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ADAMS: Doctor Atomic

CD Button Bullock, Johnston; Finley, Sherratt, Staples, Allicock, Farnsworth, Sakker; BBC Symphony Orchestra, BBC Singers, Adams. Text. Nonesuch 7559-79310-7 (2)

RECORDINGS DOCTOR ATOMIC COVER 1118
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THIS FIRST STUDIO recording of Doctor Atomic is an essential souvenir of John Adams’s seventieth-birthday celebrations last year, which culminated with the world premiere of his Girls of the Golden West. Critics blamed the failure of the newer work on Peter Sellars’s patchwork text, cobbled together from bits of poetry and primary sources in the same fashion as Doctor Atomic. Yet it was less the libretto’s form than its preachy attitude that held back Girls; the opera was a clumsy attempt at tapping into contemporary identity politics, reducing the complex racial tensions of Gold Rush California to a morally simplistic story of good guys versus bad guys. Doctor Atomic offers a subtler picture of the past in the spirit of Nixon in China and The Death of Klinghoffer. By no means does Sellars excuse the horrors wrought by the Manhattan Project, but his nonjudgmental portrayal of these real-life individuals as inconsistent human beings with flaws and redeeming traits is far more dramatically effective than his tokenized, two-dimensional ’forty-niners. In fact, in Doctor Atomic, Sellars even worked against historical reality to flesh out the Faustian title role: while the myth of the regretful physicist has largely been debunked, the inner conflict expressed in the fictionalized Oppenheimer’s “Batter my heart” makes for a blistering Act I finale.

Baritone Gerald Finley, fighting back the horrible juggernaut evoked in Adams’s machine-driven ritornellos, pours out an unbearable wave of penitential anguish, hitting the consonants of John Donne’s verses with self-flagellating force. Sellars carefully selected excerpts from Oppenheimer’s favorite poets that expose different facets of his personality. The powerful BBC Singers unleash a ritual dance of death with the chorus “At the sight of this,” an awestruck hymn to Vishnu’s fiery form in the Bhagavad Gita that more accurately depicts Oppenheimer as ambitious acolyte of destruction. But we also encounter the scientist’s tender side in the love-making number “Long let me inhale.” Finley encountered some difficulties with Adams’s lofty vocal writing before he created the role in 2005, but the baritone here has no trouble rising to Oppenheimer’s heldentenor heights in this aria, leaning sensuously into luxurious phrases that convey Baudelaire’s erotic paean to a woman’s black tresses.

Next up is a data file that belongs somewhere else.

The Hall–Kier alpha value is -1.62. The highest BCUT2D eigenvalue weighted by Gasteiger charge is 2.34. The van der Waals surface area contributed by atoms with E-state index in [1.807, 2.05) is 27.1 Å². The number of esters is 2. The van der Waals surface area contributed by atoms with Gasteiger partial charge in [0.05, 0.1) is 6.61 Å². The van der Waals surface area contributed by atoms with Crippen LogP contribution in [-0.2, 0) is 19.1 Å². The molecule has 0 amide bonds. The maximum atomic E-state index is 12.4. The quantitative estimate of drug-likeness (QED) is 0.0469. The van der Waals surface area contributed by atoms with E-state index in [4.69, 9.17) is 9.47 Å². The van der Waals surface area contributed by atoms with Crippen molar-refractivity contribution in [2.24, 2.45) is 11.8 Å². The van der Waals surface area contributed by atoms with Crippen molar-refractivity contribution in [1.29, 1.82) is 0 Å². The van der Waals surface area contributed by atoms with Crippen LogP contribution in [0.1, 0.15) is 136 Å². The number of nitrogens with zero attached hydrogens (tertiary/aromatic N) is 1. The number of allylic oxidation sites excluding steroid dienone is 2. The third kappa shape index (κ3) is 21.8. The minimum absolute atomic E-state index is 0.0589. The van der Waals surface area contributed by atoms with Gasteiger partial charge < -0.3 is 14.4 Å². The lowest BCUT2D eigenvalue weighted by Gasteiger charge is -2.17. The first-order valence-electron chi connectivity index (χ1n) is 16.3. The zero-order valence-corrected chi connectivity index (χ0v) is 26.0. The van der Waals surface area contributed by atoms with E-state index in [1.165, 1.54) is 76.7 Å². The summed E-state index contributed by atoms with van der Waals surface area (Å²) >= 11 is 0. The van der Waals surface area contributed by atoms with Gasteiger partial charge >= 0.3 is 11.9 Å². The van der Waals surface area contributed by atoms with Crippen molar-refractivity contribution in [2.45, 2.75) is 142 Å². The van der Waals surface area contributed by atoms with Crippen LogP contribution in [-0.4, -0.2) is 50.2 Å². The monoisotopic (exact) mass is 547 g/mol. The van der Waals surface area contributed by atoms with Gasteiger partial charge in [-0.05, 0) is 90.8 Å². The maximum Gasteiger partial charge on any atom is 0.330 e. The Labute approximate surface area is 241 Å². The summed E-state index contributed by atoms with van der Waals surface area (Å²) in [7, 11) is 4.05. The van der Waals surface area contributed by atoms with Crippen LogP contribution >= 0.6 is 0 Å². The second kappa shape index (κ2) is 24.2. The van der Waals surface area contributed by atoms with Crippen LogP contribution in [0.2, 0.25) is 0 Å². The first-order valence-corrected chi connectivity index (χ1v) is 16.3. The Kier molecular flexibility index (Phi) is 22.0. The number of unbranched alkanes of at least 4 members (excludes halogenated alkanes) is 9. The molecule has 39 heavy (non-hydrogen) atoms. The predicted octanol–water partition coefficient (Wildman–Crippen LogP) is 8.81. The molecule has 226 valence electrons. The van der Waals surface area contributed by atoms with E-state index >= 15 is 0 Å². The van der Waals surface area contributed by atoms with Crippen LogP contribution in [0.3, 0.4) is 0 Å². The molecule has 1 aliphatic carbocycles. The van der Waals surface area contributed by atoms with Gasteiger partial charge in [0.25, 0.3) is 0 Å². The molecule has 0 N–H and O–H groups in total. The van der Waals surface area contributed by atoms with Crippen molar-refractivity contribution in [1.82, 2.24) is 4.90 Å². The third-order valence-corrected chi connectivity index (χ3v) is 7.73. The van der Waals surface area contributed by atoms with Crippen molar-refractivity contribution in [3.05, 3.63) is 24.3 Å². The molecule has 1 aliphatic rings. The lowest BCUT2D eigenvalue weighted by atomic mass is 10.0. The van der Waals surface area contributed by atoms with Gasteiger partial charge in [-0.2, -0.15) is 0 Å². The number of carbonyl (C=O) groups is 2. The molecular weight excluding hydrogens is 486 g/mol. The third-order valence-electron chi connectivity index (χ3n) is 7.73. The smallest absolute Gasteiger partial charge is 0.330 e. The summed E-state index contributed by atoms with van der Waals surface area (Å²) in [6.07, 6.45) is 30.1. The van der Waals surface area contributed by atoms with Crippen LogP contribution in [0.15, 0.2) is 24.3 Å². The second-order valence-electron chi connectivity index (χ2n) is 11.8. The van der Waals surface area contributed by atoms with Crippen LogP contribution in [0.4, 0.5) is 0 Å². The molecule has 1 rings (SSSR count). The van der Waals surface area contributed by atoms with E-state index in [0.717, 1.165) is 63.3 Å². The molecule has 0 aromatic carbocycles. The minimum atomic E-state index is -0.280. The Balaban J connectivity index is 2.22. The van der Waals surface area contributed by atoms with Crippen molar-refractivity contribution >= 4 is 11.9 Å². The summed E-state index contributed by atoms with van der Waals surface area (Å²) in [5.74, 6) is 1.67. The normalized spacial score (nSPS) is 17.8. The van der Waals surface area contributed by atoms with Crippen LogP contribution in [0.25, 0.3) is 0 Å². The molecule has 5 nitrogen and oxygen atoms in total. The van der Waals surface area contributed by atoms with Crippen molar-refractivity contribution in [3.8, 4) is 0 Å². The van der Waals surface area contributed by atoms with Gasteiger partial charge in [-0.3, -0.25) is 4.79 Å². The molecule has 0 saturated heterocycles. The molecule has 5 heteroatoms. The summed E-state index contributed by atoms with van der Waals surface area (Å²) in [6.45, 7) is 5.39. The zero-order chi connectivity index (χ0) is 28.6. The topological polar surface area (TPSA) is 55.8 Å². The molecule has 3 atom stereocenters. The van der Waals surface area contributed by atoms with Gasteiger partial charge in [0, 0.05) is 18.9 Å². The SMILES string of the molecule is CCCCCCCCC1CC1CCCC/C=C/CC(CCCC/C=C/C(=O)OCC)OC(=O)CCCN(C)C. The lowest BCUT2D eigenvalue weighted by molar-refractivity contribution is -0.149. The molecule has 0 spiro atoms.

No mention is made in the opera of biologist Kitty Oppenheimer’s research contributions at Los Alamos, but soprano Julia Bullock manages to elevate the role from a worried, alcoholic housewife to an almost allegorical figure of pacifist defiance. In “Easter Eve 1945,” she effortlessly tosses off a dozen or so octave-plus leaps that shine beacon-like before flaring up in delicately flickering coloratura—a vivid musical image of the “fierce, continual flame” of peace described in Muriel Rukeyser’s text. Brindley Sherratt, by contrast, is a morbidly cynical presence as the infamous Edward Teller, who inspired Kubrick’s Dr. Strangelove. There’s a sickening trace of Mephistophelean triumph in his bulbous bass when Teller relishes the possibility of igniting the atmosphere with the bomb. As General Groves, bass-baritone Aubrey Allicock emphasizes more lyrical moments of vulnerability, including the control-freak CO’s deceptively banal number about failed diets, though I much prefer Eric Owens’s aggressive, drill-sergeant delivery on the two video releases of Doctor Atomic

Adams, conducting the BBC Symphony Orchestra, knows just how to manipulate his score’s Hitchcockian buildup. As in Greek tragedy, we’re well aware of the catastrophe in store. But it’s impossible to gauge when the atomic Liebestod will arrive: the composer throws in various false alarms and unsettling calm-before-the-storm passages marked by eerie electronics and shimmering celesta that conjure the pulsating glow of radioactive material. When the final countdown to Trinity arrives, Adams ramps up the gut-churning tension with string tremolos, ticking polyrhythms and apocalyptic choral harmonies that climax in something more terrible than an explosion—an inhuman shriek, derived from the digitally filtered cries of a newborn baby. Unfortunately, it’s not loud enough on this recording to rip through you like it does in the theater. But it’s gruesome enough to leave psychological aftereffects. You’ll never forget that sound once you hear it, or the Japanese woman’s pleas for water in the rumbling silence that follows. —Joe Cadagin 



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